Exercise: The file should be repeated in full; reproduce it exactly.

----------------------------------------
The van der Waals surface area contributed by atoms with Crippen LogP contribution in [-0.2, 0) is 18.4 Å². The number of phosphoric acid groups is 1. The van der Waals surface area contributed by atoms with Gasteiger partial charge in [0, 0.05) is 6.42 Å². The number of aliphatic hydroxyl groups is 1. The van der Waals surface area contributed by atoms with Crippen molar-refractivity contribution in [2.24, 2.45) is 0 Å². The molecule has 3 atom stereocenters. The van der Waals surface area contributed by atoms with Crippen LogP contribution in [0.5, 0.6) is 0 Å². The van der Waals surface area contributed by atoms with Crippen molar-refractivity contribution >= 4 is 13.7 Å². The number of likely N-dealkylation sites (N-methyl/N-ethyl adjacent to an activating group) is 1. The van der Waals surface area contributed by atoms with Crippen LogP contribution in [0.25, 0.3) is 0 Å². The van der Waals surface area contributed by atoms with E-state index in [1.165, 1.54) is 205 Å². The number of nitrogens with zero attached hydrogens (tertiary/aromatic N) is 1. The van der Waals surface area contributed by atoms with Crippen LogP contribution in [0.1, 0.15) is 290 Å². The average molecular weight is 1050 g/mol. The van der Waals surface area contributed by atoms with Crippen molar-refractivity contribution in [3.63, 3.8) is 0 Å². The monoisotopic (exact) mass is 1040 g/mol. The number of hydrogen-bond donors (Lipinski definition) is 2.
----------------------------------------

The van der Waals surface area contributed by atoms with Crippen LogP contribution in [-0.2, 0) is 18.4 Å². The number of phosphoric acid groups is 1. The van der Waals surface area contributed by atoms with Gasteiger partial charge in [0, 0.05) is 6.42 Å². The number of aliphatic hydroxyl groups is 1. The van der Waals surface area contributed by atoms with Crippen molar-refractivity contribution in [2.24, 2.45) is 0 Å². The molecule has 3 atom stereocenters. The van der Waals surface area contributed by atoms with Crippen LogP contribution in [0.5, 0.6) is 0 Å². The van der Waals surface area contributed by atoms with Crippen molar-refractivity contribution >= 4 is 13.7 Å². The number of likely N-dealkylation sites (N-methyl/N-ethyl adjacent to an activating group) is 1. The van der Waals surface area contributed by atoms with Crippen LogP contribution in [0.25, 0.3) is 0 Å². The van der Waals surface area contributed by atoms with E-state index in [1.165, 1.54) is 205 Å². The number of nitrogens with zero attached hydrogens (tertiary/aromatic N) is 1. The van der Waals surface area contributed by atoms with Crippen LogP contribution in [0.1, 0.15) is 290 Å². The average molecular weight is 1050 g/mol. The van der Waals surface area contributed by atoms with Crippen molar-refractivity contribution in [3.63, 3.8) is 0 Å². The monoisotopic (exact) mass is 1040 g/mol. The number of hydrogen-bond donors (Lipinski definition) is 2.